Pictured above (Google Earth): (L) The Chongryon headquarters building in Tokyo. (R) The Chongryon’s Korea University
UPDATE 5 (2011-10-24): According to the Daily NK:
The network of schools in Japan operated by the General Association of North Korean Residents in Japan, or Chongryon, saw the overall scale of its government funding shrink by 27% in the year 2009-2010, according to a report today from Sankei Shimbun.
Documents reveal that in 2009, ‘Chosun Schools’ received 549.73 million Yen ($7.2 million) in support, but by 2010 this had shrunk by 147.29 million Yen ($1.9 million) to 424.3 million Yen ($5.5 million).
Chosun Schools have courted controversy in recent times with assertions that have angered the Japanese authorities, in particular stating in history textbooks that “The Japanese authorities are emphasizing the abductees issue to cultivate anti-Chosun discord,” but also by calling the 1987 Korean Air disaster a fabrication.
The greatest reductions in funding were felt in four places; Tokyo, Osaka, Saitama and Fukuoka. Two, Tokyo and Saitama, gave no funding at all during 2010, with Osaka authorities explaining their choice in terms of cutting links with Chongryon as an organization which places portraits of Kim Il Sung and Kim Jong Il on the walls of classrooms.
Elsewhere, consistently falling student numbers have also reduced the applicability of central funding for the schools.
UPDATE 4 (2011-6-3): The Chongryun schools seem to have corrected a number of historical points to please the Japanese. According to the Choson Ilbo:
Pro-North Korean high schools in Japan changed textbook entries about North Korea’s kidnapping of Japanese nationals and the bombing of Korean Air passenger plane in 1987 to receive local government funding, the Yomiuri Shimbun reported Thursday.
Kanagawa Prefecture on Wednesday said pro-Pyongyang high schools in the prefecture removed from their modern history textbook the sentence “Japan exaggerated the kidnap issue,” and the entry claiming South Korea “fabricated” the bombing was amended to the bombing “occurred.”
The textbook is used in 10 pro-North Korean high schools in Japan. Kanagawa Prefecture added the modified version of the textbook was checked during a survey of high schools as part of a national tuition fee waiver program at the end of May.
Kanagawa Governor Yuji Kuroiwa said on Thursday, “We agreed to provide 63 million yen of funding to the schools as they promised to use the supplementary book that says North Korea ‘officially admitted’ the kidnapping, and reflect this when the textbook is revised in 2013. Whether we will continue to provide funding after next year depends on the teaching in these schools.”
Kanagawa Prefecture withheld financial assistance to five pro-Pyongyang primary, middle and high schools in the prefecture last year, and demanded modification of history textbooks and transparent management of schools.
Shin Kil-woong, who leads a group of head teachers at high schools run by the pro-Pyongyang General Association of Koreans in Japan or Chongryon, said, “We decided to remove the parts on the kidnapping issue to seek understanding from Japanese people.”
UPDATE 3 (3/8/2011): Congryun education subsidies in Japan appear to be on the wane again. According to Kyodo:
Students of a pro-Pyongyang high school in Tokyo called on the government Sunday to include their school in the national tuition waiver program.
The Democratic Party of Japan-led government had planned for the program to cover pro-Pyongyang schools by the end of the current fiscal year through March, but Prime Minister Naoto Kan suspended procedures to expand the program in the wake of North Korea’s shelling of a South Korean island in November.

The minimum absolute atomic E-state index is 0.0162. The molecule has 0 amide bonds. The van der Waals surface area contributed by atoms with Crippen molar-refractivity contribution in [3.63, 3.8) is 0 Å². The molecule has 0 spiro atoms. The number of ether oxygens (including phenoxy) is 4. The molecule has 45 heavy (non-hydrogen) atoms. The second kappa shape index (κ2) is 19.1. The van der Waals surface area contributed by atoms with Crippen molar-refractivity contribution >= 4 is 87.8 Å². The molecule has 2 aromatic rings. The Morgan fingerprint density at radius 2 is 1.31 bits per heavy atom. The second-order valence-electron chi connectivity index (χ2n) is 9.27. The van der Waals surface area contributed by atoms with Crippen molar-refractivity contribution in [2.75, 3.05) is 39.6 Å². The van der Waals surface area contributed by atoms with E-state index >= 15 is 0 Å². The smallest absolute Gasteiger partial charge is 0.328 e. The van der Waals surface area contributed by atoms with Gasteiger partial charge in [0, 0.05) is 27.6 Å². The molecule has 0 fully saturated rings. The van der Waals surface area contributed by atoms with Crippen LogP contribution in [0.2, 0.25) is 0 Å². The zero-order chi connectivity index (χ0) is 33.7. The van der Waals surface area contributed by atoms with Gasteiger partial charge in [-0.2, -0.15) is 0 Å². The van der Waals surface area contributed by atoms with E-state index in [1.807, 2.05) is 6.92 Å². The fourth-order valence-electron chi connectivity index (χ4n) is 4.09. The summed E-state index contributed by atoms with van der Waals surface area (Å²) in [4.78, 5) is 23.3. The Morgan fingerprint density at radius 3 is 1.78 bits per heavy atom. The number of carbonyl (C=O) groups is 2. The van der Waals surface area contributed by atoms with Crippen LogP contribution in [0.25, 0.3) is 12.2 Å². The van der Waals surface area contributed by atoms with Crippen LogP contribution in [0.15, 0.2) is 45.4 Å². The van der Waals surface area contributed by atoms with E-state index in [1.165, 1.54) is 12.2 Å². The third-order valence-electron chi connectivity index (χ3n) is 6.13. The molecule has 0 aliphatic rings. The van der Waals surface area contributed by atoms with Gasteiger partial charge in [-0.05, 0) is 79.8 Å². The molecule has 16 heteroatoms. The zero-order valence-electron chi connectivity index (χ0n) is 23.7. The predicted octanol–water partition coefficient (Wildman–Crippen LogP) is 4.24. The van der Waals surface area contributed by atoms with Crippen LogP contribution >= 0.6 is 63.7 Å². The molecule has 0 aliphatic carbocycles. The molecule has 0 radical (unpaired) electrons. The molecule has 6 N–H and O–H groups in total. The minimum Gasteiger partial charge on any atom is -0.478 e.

Pro-Pyongyang schools have close ties with the General Association of Korean Residents in Japan (Chongryon), which serves as the de facto government mission for North Korea in Japan because of the absence of diplomatic relations.
“We would like to study with the same rights as Japanese high school students,” said Pak Su Gi, 18, in a speech addressed to Kan at a graduation ceremony at the pro-Pyongyang school in Tokyo’s Kita Ward.
The students of the school have been collecting signatures for a petition and held a march in the past year.
“We feel frustrated because our voices have not reached the government,” said Om Ri Hwa, another 18-year-old graduate of the Tokyo school.
The government has since last April waived tuition fees for students attending public high schools in line with the ruling party’s pledge in the August 2009 general election.
UPDATE 2 (2/5/2011): Chongryon schools’ history spin hurt tuition waiver bid. According to the Japan Times:
Flipping through a copy of a recently obtained Korean history textbook used in pro-Pyongyang junior high schools in Japan, journalist Ryo Hagiwara points his finger to a section describing how North Korea’s founding father, Kim Il Sung, and his Korean People’s Revolutionary Army defeated the Japanese occupation forces in 1945 and drove them off the Korean Peninsula.
“Well, this reads as if Kim and his army single-handedly liberated the North, but this is not true. It’s a known historical fact that Kim was an officer of the Soviet army’s 88th Brigade at the time,” Hagiwara said.
According to outside historians, the KPRA was a North Korean propaganda term for what was actually the Second Army Corps of a Chinese communist-led force that Kim was a part of during the 1930s and early 1940s before he joined the Soviet army.
“It’s as if students are studying Kim’s biography, not real history,” Hagiwara said, explaining that out of the textbook’s 119 pages, 62 are dedicated to Kim Il Sung and his family.
The expert on North Korea is heading a group translating the textbook into Japanese to highlight its content for the Japanese public. He expects the group’s version to be published later this month.
Hagiwara is a proponent of abolishing all subsidies for these schools, which he claims are giving students distorted history lessons that glorify and instill loyalty to Kim Jong Il’s hermit regime, and have strong ties with an organization with direct links to the dictatorship — Chongryon, the Association of Korean Residents in Japan.